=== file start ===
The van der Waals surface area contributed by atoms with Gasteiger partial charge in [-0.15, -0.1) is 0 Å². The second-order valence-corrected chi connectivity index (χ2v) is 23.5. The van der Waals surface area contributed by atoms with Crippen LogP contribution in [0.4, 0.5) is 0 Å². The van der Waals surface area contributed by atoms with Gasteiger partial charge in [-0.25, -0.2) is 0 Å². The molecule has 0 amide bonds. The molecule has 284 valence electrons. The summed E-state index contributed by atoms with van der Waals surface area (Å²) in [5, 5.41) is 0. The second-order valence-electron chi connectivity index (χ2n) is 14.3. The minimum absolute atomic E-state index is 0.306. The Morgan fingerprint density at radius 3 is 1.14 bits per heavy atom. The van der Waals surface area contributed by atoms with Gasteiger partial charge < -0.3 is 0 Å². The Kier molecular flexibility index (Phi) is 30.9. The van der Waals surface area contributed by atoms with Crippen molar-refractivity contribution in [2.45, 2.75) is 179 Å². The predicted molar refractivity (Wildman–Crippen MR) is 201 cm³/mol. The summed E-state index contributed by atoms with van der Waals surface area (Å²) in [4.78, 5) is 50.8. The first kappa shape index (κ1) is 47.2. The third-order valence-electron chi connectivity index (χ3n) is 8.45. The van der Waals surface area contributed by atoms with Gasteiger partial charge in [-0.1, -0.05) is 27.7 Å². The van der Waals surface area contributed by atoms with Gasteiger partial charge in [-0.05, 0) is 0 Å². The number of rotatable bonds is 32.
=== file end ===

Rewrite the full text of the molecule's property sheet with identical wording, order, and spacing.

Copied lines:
The van der Waals surface area contributed by atoms with Gasteiger partial charge in [-0.15, -0.1) is 0 Å². The second-order valence-corrected chi connectivity index (χ2v) is 23.5. The van der Waals surface area contributed by atoms with Crippen LogP contribution in [0.4, 0.5) is 0 Å². The van der Waals surface area contributed by atoms with Gasteiger partial charge in [-0.25, -0.2) is 0 Å². The molecule has 0 amide bonds. The molecule has 284 valence electrons. The summed E-state index contributed by atoms with van der Waals surface area (Å²) in [5, 5.41) is 0. The second-order valence-electron chi connectivity index (χ2n) is 14.3. The minimum absolute atomic E-state index is 0.306. The Morgan fingerprint density at radius 3 is 1.14 bits per heavy atom. The van der Waals surface area contributed by atoms with Gasteiger partial charge < -0.3 is 0 Å². The Kier molecular flexibility index (Phi) is 30.9. The van der Waals surface area contributed by atoms with Crippen molar-refractivity contribution in [2.45, 2.75) is 179 Å². The predicted molar refractivity (Wildman–Crippen MR) is 201 cm³/mol. The summed E-state index contributed by atoms with van der Waals surface area (Å²) in [4.78, 5) is 50.8. The first kappa shape index (κ1) is 47.2. The third-order valence-electron chi connectivity index (χ3n) is 8.45. The van der Waals surface area contributed by atoms with Gasteiger partial charge in [-0.1, -0.05) is 27.7 Å². The van der Waals surface area contributed by atoms with Gasteiger partial charge in [-0.05, 0) is 0 Å². The number of rotatable bonds is 32.